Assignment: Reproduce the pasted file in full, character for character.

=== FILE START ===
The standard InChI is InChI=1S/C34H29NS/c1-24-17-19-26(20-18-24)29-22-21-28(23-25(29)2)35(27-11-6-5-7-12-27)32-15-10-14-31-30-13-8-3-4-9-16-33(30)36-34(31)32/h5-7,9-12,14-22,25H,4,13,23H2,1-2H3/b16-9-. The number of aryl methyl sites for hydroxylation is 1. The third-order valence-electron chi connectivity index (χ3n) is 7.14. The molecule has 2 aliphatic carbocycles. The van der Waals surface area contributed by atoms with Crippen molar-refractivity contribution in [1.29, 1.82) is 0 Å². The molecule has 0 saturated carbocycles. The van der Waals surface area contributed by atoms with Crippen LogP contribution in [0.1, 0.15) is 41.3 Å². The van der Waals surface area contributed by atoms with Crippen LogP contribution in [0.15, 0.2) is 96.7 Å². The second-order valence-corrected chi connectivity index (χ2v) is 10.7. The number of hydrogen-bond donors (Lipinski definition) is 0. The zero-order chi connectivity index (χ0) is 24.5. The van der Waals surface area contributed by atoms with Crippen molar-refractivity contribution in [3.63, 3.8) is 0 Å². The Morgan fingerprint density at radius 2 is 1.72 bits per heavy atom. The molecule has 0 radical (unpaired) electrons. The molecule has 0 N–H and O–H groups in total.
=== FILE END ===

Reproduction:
The standard InChI is InChI=1S/C34H29NS/c1-24-17-19-26(20-18-24)29-22-21-28(23-25(29)2)35(27-11-6-5-7-12-27)32-15-10-14-31-30-13-8-3-4-9-16-33(30)36-34(31)32/h5-7,9-12,14-22,25H,4,13,23H2,1-2H3/b16-9-. The number of aryl methyl sites for hydroxylation is 1. The third-order valence-electron chi connectivity index (χ3n) is 7.14. The molecule has 2 aliphatic carbocycles. The van der Waals surface area contributed by atoms with Crippen molar-refractivity contribution in [1.29, 1.82) is 0 Å². The molecule has 0 saturated carbocycles. The van der Waals surface area contributed by atoms with Crippen LogP contribution in [0.1, 0.15) is 41.3 Å². The van der Waals surface area contributed by atoms with Crippen LogP contribution in [0.15, 0.2) is 96.7 Å². The second-order valence-corrected chi connectivity index (χ2v) is 10.7. The number of hydrogen-bond donors (Lipinski definition) is 0. The zero-order chi connectivity index (χ0) is 24.5. The van der Waals surface area contributed by atoms with Crippen molar-refractivity contribution in [3.63, 3.8) is 0 Å². The Morgan fingerprint density at radius 2 is 1.72 bits per heavy atom. The molecule has 0 radical (unpaired) electrons. The molecule has 0 N–H and O–H groups in total.